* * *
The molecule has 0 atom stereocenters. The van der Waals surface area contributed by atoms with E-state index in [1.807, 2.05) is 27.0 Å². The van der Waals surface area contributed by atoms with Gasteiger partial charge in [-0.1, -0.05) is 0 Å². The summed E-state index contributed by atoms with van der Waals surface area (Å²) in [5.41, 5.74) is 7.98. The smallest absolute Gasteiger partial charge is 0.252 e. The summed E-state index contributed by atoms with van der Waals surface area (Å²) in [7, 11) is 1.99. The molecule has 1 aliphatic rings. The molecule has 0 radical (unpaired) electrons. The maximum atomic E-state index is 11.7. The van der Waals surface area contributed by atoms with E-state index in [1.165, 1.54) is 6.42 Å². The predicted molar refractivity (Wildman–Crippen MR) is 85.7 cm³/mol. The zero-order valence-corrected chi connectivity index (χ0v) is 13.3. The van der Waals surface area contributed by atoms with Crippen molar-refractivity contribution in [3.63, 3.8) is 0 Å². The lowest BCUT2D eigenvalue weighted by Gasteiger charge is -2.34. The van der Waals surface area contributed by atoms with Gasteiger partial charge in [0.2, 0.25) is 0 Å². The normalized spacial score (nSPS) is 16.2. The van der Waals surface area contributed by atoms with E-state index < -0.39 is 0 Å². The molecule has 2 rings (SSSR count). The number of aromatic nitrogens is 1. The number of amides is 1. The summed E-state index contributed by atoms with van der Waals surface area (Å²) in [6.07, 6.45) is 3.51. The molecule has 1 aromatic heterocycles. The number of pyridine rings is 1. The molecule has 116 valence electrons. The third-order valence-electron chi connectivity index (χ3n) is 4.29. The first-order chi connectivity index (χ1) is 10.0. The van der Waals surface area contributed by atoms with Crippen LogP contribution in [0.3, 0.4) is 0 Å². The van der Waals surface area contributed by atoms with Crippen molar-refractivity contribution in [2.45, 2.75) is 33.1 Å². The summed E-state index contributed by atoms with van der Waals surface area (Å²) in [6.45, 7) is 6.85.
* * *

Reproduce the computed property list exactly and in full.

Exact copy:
The molecule has 0 atom stereocenters. The van der Waals surface area contributed by atoms with E-state index in [1.807, 2.05) is 27.0 Å². The van der Waals surface area contributed by atoms with Gasteiger partial charge in [-0.1, -0.05) is 0 Å². The summed E-state index contributed by atoms with van der Waals surface area (Å²) in [5.41, 5.74) is 7.98. The smallest absolute Gasteiger partial charge is 0.252 e. The summed E-state index contributed by atoms with van der Waals surface area (Å²) in [7, 11) is 1.99. The molecule has 1 aliphatic rings. The molecule has 0 radical (unpaired) electrons. The maximum atomic E-state index is 11.7. The van der Waals surface area contributed by atoms with E-state index in [1.165, 1.54) is 6.42 Å². The predicted molar refractivity (Wildman–Crippen MR) is 85.7 cm³/mol. The zero-order valence-corrected chi connectivity index (χ0v) is 13.3. The van der Waals surface area contributed by atoms with Crippen molar-refractivity contribution in [3.63, 3.8) is 0 Å². The lowest BCUT2D eigenvalue weighted by Gasteiger charge is -2.34. The van der Waals surface area contributed by atoms with Gasteiger partial charge in [0.2, 0.25) is 0 Å². The normalized spacial score (nSPS) is 16.2. The van der Waals surface area contributed by atoms with E-state index < -0.39 is 0 Å². The molecule has 2 rings (SSSR count). The number of aromatic nitrogens is 1. The number of amides is 1. The summed E-state index contributed by atoms with van der Waals surface area (Å²) in [6.07, 6.45) is 3.51. The molecule has 1 aromatic heterocycles. The number of pyridine rings is 1. The molecule has 116 valence electrons. The third-order valence-electron chi connectivity index (χ3n) is 4.29. The first-order chi connectivity index (χ1) is 10.0. The van der Waals surface area contributed by atoms with Crippen LogP contribution in [0.3, 0.4) is 0 Å². The van der Waals surface area contributed by atoms with Crippen molar-refractivity contribution in [2.45, 2.75) is 33.1 Å². The summed E-state index contributed by atoms with van der Waals surface area (Å²) in [6.45, 7) is 6.85.